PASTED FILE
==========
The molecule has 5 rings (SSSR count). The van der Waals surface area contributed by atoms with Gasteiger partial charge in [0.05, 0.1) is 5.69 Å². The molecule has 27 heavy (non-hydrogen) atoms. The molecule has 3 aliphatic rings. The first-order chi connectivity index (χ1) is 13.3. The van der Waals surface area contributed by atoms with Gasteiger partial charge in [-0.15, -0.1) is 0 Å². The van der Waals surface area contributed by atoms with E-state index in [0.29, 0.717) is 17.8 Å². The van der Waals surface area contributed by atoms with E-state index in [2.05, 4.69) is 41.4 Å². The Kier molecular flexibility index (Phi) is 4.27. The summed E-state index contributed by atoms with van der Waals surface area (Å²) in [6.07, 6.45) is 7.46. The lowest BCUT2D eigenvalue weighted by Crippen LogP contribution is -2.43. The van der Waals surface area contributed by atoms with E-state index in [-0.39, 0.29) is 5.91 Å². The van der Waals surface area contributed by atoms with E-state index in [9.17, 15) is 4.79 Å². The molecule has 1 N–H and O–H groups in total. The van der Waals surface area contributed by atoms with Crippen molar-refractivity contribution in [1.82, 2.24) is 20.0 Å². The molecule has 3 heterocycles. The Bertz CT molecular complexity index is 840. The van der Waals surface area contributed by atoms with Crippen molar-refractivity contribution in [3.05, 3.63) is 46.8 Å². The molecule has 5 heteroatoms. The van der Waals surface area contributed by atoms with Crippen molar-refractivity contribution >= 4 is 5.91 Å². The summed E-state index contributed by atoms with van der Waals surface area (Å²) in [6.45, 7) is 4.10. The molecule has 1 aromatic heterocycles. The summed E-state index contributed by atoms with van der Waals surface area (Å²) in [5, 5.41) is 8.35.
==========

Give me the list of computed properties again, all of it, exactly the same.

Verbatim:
The molecule has 5 rings (SSSR count). The van der Waals surface area contributed by atoms with Gasteiger partial charge in [0.05, 0.1) is 5.69 Å². The molecule has 27 heavy (non-hydrogen) atoms. The molecule has 3 aliphatic rings. The first-order chi connectivity index (χ1) is 13.3. The van der Waals surface area contributed by atoms with Gasteiger partial charge in [-0.15, -0.1) is 0 Å². The van der Waals surface area contributed by atoms with E-state index in [0.29, 0.717) is 17.8 Å². The van der Waals surface area contributed by atoms with E-state index in [2.05, 4.69) is 41.4 Å². The Kier molecular flexibility index (Phi) is 4.27. The summed E-state index contributed by atoms with van der Waals surface area (Å²) in [6.07, 6.45) is 7.46. The lowest BCUT2D eigenvalue weighted by Crippen LogP contribution is -2.43. The van der Waals surface area contributed by atoms with E-state index in [-0.39, 0.29) is 5.91 Å². The van der Waals surface area contributed by atoms with E-state index in [9.17, 15) is 4.79 Å². The molecule has 1 N–H and O–H groups in total. The van der Waals surface area contributed by atoms with Crippen molar-refractivity contribution in [1.82, 2.24) is 20.0 Å². The molecule has 3 heterocycles. The Bertz CT molecular complexity index is 840. The van der Waals surface area contributed by atoms with Crippen molar-refractivity contribution in [3.05, 3.63) is 46.8 Å². The molecule has 5 heteroatoms. The van der Waals surface area contributed by atoms with Crippen molar-refractivity contribution >= 4 is 5.91 Å². The summed E-state index contributed by atoms with van der Waals surface area (Å²) in [6.45, 7) is 4.10. The molecule has 1 aromatic heterocycles. The summed E-state index contributed by atoms with van der Waals surface area (Å²) in [5, 5.41) is 8.35.